Boston, MA

Diezba said...

Dr. Galipeau:

Two things struck me after reading your post. First, is that I can sense your effort to "receive with docility" (as the Catechism says), the teachings of the Church. I can sense, in your writing, that despite your uneasiness with the new texts and the tighter liturgical control, you genuinely desire to be, as you say, a "Roman Catholic." And that means submitting in love to the Magisterium of the Church. I am very moved -- and challenged to do likewise! -- by your obvious faithfulness.

Second, I am struck by the fact that everyone there seemed to be 50 years old or older. I am 25 years old, and I am a convert to the Church. I came to the Church from the Southern Baptist and the Episcopal churches. I fall into the category that is joyfully looking forward to using the new texts. The reason is this: I was drawn to the liturgical tradition by the beauty of Cranmer's translations of the Latin into English: the Book of Common Prayer. Though he obviously took some liberties consistent with his Protestant theology, where he simply translated the prayers, they were beautiful, haunting, poetic, and Biblically-allusory.

If we believe the old Latin maxim, "Lex orendi, lex credendi," and I think that as Catholics we certainly do, then if we are to be faithful to the Roman Catholic Church's beliefs, should not our prayers be as faithful as possible to the official prayers of the Church? It has been said that for the past 40 years, Americans have been praying the prayers of the American Catholic Church. Our prayers were different than those of English-speaking Catholics around the rest of the world. Won't be a joyful thing for us to pray with one, clear voice in our own language together the actual prayers of our Church?

I do not believe that the people who translated the texts 40 years ago were bad people or even wrong-headed. But I do think that it makes more sense to conform our prayer to that which the Church gives us as faithfully as possible.

I think if you could somehow talk to parishioners who were 30 and younger, you'd get a very different (and much less conservative/reactionary) response to the new texts. We young people are ready for change. We're excited about it. We're anticipating it. And we don't have problems Googling a word like "ineffable" if we find it -- well, ineffable.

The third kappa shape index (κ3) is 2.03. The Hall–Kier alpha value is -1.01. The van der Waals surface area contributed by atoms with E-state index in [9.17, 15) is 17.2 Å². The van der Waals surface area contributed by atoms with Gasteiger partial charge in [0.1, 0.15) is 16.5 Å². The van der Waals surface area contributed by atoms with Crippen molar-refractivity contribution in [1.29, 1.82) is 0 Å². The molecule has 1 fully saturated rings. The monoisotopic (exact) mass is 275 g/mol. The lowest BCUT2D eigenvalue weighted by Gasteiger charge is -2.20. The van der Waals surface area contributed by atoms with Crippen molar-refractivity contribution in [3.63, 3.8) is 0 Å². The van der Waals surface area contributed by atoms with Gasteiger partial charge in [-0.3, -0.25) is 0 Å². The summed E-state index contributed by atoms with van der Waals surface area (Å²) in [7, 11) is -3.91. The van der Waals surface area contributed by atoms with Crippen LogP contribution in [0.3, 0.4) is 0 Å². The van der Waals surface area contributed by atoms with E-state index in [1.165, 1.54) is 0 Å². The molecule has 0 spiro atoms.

Anonymous said...

I find it interesting that a group of 50+ year old Catholics wouldn't find great resonance in these re-translated prayers. I'm 56, and when I started reading the ordinary parts that have been published on the USCCB website, I was struck by how much they sounded like the Mass when it was first translated into English in the post-Vatican II reform. I admire your approach, Jerry. I'm afraid I would not have the patience. Fortunately I'll just be one of those in the pews, offering my enthusiastic support for these greatly improved prayers.

Jerry Galipeau, D. Min. said...

This came in through our WLP email this morning:
I have been following your blog, and yesterday's post struck so many chords. Since I am no liturgist, I did not feel qualified to post a comment. One thing I did want to respond to was the idea of the process. I think it is key to see this effort as a process of prayer and an ongoing effort in our prayer. What was key in your presentation is the basic heart of the liturgy, which is always there. Nothing changes that. Your posts have brought me from total fury over the new translation to the point of engaging the question and I appreciate that. I find interesting your point of dealing with "liturgical abuses"and I also, knowing what I know, find it amusing. Who really thinks that presiders are going to hew literally to the text? That there are not going to be "additions, asides, extras?" Gonna happen. Are we going to have the liturgy police out? No - again, it is the process. And that will happen, IF Rome/bishops will allow the vox populi (trying to say the voice of the people) to be heard in dialogue. I appreciate you sharing and engaging the dialogue.

Scelata said...

"A priest in residence at the parish (who has traveled quite extensively internationally) voiced his own concerns about the image of God embedded and expressed in the newly translated texts. He said that he was very concerned about what he perceived as a 'turning back' with the new texts."

How sad that, since the new translation is a "done deal" and his words could have no effect other than to encourage disaffection, that a priest elected to be part of the problem instead of the solution.

(Save the Liturgy, Save teh World)